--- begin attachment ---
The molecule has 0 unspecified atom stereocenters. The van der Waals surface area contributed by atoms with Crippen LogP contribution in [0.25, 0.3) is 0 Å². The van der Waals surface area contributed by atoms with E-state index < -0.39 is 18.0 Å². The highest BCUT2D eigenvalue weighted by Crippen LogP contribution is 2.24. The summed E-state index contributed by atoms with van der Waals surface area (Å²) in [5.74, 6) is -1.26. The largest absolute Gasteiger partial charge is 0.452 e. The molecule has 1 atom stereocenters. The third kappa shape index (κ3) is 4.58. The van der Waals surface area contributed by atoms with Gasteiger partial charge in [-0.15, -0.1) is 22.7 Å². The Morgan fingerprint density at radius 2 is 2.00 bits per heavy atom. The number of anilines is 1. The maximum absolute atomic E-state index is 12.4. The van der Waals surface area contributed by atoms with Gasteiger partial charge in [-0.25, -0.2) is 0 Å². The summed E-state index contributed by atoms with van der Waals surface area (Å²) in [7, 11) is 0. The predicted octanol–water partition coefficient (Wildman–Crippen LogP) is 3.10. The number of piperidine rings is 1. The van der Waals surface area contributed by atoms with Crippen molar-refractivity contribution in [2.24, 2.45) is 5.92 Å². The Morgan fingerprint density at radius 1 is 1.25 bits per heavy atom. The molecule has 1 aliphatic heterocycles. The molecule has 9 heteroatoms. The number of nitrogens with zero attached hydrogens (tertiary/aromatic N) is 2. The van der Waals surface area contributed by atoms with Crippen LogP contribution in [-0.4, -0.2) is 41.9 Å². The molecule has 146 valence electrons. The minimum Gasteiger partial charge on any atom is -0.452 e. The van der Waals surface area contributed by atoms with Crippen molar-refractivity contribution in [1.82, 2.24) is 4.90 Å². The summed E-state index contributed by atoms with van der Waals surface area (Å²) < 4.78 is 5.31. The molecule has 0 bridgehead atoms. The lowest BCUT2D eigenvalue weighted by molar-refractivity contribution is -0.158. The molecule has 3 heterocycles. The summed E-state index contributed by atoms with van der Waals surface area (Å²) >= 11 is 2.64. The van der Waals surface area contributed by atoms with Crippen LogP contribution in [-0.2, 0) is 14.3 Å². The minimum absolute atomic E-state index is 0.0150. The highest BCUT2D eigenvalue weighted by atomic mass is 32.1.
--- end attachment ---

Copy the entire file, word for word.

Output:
The molecule has 0 unspecified atom stereocenters. The van der Waals surface area contributed by atoms with Crippen LogP contribution in [0.25, 0.3) is 0 Å². The van der Waals surface area contributed by atoms with E-state index < -0.39 is 18.0 Å². The highest BCUT2D eigenvalue weighted by Crippen LogP contribution is 2.24. The summed E-state index contributed by atoms with van der Waals surface area (Å²) in [5.74, 6) is -1.26. The largest absolute Gasteiger partial charge is 0.452 e. The molecule has 1 atom stereocenters. The third kappa shape index (κ3) is 4.58. The van der Waals surface area contributed by atoms with Gasteiger partial charge in [-0.15, -0.1) is 22.7 Å². The Morgan fingerprint density at radius 2 is 2.00 bits per heavy atom. The number of anilines is 1. The maximum absolute atomic E-state index is 12.4. The van der Waals surface area contributed by atoms with Gasteiger partial charge in [-0.25, -0.2) is 0 Å². The summed E-state index contributed by atoms with van der Waals surface area (Å²) in [7, 11) is 0. The predicted octanol–water partition coefficient (Wildman–Crippen LogP) is 3.10. The number of piperidine rings is 1. The van der Waals surface area contributed by atoms with Crippen molar-refractivity contribution in [2.24, 2.45) is 5.92 Å². The Morgan fingerprint density at radius 1 is 1.25 bits per heavy atom. The molecule has 1 aliphatic heterocycles. The molecule has 9 heteroatoms. The number of nitrogens with zero attached hydrogens (tertiary/aromatic N) is 2. The van der Waals surface area contributed by atoms with Crippen LogP contribution in [-0.4, -0.2) is 41.9 Å². The molecule has 146 valence electrons. The minimum Gasteiger partial charge on any atom is -0.452 e. The van der Waals surface area contributed by atoms with Crippen molar-refractivity contribution in [1.82, 2.24) is 4.90 Å². The summed E-state index contributed by atoms with van der Waals surface area (Å²) < 4.78 is 5.31. The molecule has 0 bridgehead atoms. The lowest BCUT2D eigenvalue weighted by molar-refractivity contribution is -0.158. The molecule has 3 heterocycles. The summed E-state index contributed by atoms with van der Waals surface area (Å²) >= 11 is 2.64. The van der Waals surface area contributed by atoms with Crippen LogP contribution in [-0.2, 0) is 14.3 Å². The minimum absolute atomic E-state index is 0.0150. The highest BCUT2D eigenvalue weighted by atomic mass is 32.1.